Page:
In the seaport town of Esbjerg on the Danish west coast, a new maritime center has opened to the public. Developed by WERK Arkitekter and Snøhetta following a design competition in 2019, the center was created as a shared space for watersport clubs and visitors along the port, providing the town with a social maritime hub and an architectural landmark.
The new maritime center, dubbed “The Lantern”, is designed to put the community first. Housing multiple watersport clubs, boat storage, training facilities, a large workshop space and social functions, the center is a true hub for maritime activities. Its circular, open design invites visitors in from every angle, creating an accessible and inclusive building.
“The goal has been to create a unique destination that lights up the Danish west coast, so everyone can find their way to new communities by the sea,” says Thomas Kock, Creative Director at WERK Arkitekter.
Room for Maritime Activities and Communities
Frank D. Foray, senior architect and project manager at Snøhetta, points out that the new center will invite activity, engagement and learning on the part of visitors:
“The maritime center has room for everyone: from experienced divers and professional kayakers to crab-fishing classes or random passers-by. The Lantern invites everyone to take a peek inside maritime life and out towards the sea with its endless horizon,” says Foray.
The upper level of the building houses various clubs, including for rowing, kayaking, sailing, diving and triathlon, as well as common areas, an educational center and training facilities. On the lower level, directly connected to the sea by a bridge, one can find the boat storage and workshop space. Large windows throughout the building’s façade give plenty of daylight and visibility inwards, while also connecting the center to its surroundings. At night, a warm glow shines through the windows, lighting up the center like a lantern.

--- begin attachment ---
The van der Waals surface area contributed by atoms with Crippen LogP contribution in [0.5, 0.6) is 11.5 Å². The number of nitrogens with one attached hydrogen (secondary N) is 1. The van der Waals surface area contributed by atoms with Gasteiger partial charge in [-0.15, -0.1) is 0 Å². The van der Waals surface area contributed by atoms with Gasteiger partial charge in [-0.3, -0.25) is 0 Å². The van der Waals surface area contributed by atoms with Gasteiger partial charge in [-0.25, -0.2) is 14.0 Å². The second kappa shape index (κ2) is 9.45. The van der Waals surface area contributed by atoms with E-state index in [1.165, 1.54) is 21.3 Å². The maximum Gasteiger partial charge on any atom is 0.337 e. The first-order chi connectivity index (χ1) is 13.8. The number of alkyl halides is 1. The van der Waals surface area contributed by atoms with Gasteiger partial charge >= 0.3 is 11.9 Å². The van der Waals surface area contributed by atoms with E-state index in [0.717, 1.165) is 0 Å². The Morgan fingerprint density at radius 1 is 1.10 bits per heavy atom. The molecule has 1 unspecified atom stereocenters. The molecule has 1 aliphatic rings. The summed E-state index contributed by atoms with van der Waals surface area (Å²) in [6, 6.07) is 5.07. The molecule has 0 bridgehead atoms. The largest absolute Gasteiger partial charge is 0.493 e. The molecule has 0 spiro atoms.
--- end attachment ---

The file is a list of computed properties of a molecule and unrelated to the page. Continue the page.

Inspired by Wooden Boat Construction
The building design is inspired by the geometry and craftmanship of boats, paying homage to the maritime tradition and its significance in the port of Esbjerg. Round-shaped holes between the terrace and the boat storage and preparation area bring daylight down to the ground floor’s core and create a vertical visual and social connection.
The façade has a rhythm and repetition inspired by wooden boat construction, both outside and inside. It also reflects the water’s energy with the horizontal rippling effect of tossing a stone into the water. The changes in the angle of the panels generate varying shadows, inspired by the shapes of kayaks. The wooden rhythm continues on the roof, where solar panels are integrated in a belt around the top edge.
Where Poetic Meets Practical
With a vision of creating a space that brings together poetic and practical functions, the Maritime Center aims to strike a balance between the mesmerizing and never-ending movements of the sea and practical everyday chores – a symbiosis between beauty, rawness, elegance and power.
The robustness of the center is evident not just in the building’s ability to facilitate activities, but also in how it creates shelter from strong winds. The building is planned for high water in case the water overflows the new surrounding dam. Therefore, the structure up to the first floor is made of concrete, poured in one go. The wooden façade is designed to withstand harsh weather conditions, while the building is designed with areas where visitors can take shelter.
One such area, and the heart of the design, is a raised, publicly accessible terrace, gathering all the different activities of the building. Connected with the first floor, the terrace is accessible from the two main stairways, creating an amphitheater. Here, visitors can enjoy the views and watch the activities on the smaller wind-protected terraces below.